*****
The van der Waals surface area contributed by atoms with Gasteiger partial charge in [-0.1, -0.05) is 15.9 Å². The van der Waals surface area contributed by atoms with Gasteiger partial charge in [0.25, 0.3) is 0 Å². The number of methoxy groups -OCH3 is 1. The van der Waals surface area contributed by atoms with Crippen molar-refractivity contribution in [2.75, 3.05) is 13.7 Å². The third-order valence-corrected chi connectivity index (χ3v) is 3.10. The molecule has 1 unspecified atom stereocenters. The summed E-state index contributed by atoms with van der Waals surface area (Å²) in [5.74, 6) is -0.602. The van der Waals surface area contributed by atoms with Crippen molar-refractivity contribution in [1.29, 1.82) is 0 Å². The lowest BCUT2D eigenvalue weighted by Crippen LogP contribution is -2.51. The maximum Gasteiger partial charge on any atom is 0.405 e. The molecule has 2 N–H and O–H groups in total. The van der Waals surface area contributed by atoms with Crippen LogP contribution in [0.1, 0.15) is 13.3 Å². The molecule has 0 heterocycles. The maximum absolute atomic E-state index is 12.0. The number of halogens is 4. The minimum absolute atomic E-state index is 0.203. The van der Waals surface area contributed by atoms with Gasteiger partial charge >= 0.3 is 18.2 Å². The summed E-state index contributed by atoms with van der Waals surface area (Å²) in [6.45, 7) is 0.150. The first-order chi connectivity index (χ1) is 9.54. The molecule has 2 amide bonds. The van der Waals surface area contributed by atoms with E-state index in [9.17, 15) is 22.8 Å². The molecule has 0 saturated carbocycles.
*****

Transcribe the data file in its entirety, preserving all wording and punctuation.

The van der Waals surface area contributed by atoms with Gasteiger partial charge in [-0.1, -0.05) is 15.9 Å². The van der Waals surface area contributed by atoms with Gasteiger partial charge in [0.25, 0.3) is 0 Å². The number of methoxy groups -OCH3 is 1. The van der Waals surface area contributed by atoms with Crippen molar-refractivity contribution in [2.75, 3.05) is 13.7 Å². The third-order valence-corrected chi connectivity index (χ3v) is 3.10. The molecule has 1 unspecified atom stereocenters. The summed E-state index contributed by atoms with van der Waals surface area (Å²) in [5.74, 6) is -0.602. The van der Waals surface area contributed by atoms with Crippen molar-refractivity contribution in [1.29, 1.82) is 0 Å². The lowest BCUT2D eigenvalue weighted by Crippen LogP contribution is -2.51. The maximum Gasteiger partial charge on any atom is 0.405 e. The molecule has 2 N–H and O–H groups in total. The van der Waals surface area contributed by atoms with Crippen LogP contribution in [0.1, 0.15) is 13.3 Å². The molecule has 0 heterocycles. The maximum absolute atomic E-state index is 12.0. The number of halogens is 4. The minimum absolute atomic E-state index is 0.203. The van der Waals surface area contributed by atoms with Gasteiger partial charge >= 0.3 is 18.2 Å². The summed E-state index contributed by atoms with van der Waals surface area (Å²) in [6.45, 7) is 0.150. The first-order chi connectivity index (χ1) is 9.54. The molecule has 2 amide bonds. The van der Waals surface area contributed by atoms with E-state index in [9.17, 15) is 22.8 Å². The molecule has 0 saturated carbocycles.